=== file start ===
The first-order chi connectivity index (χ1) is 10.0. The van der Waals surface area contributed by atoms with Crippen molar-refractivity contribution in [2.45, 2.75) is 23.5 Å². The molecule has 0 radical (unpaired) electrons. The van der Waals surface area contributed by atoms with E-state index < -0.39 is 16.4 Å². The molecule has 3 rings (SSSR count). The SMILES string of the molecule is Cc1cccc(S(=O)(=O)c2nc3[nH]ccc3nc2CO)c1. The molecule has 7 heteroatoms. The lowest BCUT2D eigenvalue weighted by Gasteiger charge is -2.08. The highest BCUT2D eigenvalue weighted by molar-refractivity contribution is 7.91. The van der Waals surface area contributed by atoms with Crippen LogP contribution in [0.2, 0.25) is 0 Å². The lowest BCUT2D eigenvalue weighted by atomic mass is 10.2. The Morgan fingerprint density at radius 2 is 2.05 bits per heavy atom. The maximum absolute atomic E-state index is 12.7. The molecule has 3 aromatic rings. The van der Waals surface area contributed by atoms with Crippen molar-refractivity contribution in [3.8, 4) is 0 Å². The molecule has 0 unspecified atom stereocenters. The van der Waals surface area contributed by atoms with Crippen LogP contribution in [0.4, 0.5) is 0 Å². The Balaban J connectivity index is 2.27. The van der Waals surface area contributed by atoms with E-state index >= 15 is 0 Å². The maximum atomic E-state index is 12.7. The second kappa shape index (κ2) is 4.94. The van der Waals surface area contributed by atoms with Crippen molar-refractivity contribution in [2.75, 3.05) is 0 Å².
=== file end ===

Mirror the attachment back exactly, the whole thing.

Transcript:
The first-order chi connectivity index (χ1) is 10.0. The van der Waals surface area contributed by atoms with Crippen molar-refractivity contribution in [2.45, 2.75) is 23.5 Å². The molecule has 0 radical (unpaired) electrons. The van der Waals surface area contributed by atoms with E-state index < -0.39 is 16.4 Å². The molecule has 3 rings (SSSR count). The SMILES string of the molecule is Cc1cccc(S(=O)(=O)c2nc3[nH]ccc3nc2CO)c1. The molecule has 7 heteroatoms. The lowest BCUT2D eigenvalue weighted by Gasteiger charge is -2.08. The highest BCUT2D eigenvalue weighted by molar-refractivity contribution is 7.91. The van der Waals surface area contributed by atoms with Crippen LogP contribution in [0.2, 0.25) is 0 Å². The lowest BCUT2D eigenvalue weighted by atomic mass is 10.2. The Morgan fingerprint density at radius 2 is 2.05 bits per heavy atom. The maximum absolute atomic E-state index is 12.7. The molecule has 3 aromatic rings. The van der Waals surface area contributed by atoms with Crippen molar-refractivity contribution in [3.8, 4) is 0 Å². The molecule has 0 unspecified atom stereocenters. The van der Waals surface area contributed by atoms with Crippen LogP contribution in [0.4, 0.5) is 0 Å². The Balaban J connectivity index is 2.27. The van der Waals surface area contributed by atoms with E-state index >= 15 is 0 Å². The maximum atomic E-state index is 12.7. The second kappa shape index (κ2) is 4.94. The van der Waals surface area contributed by atoms with Crippen molar-refractivity contribution in [2.75, 3.05) is 0 Å².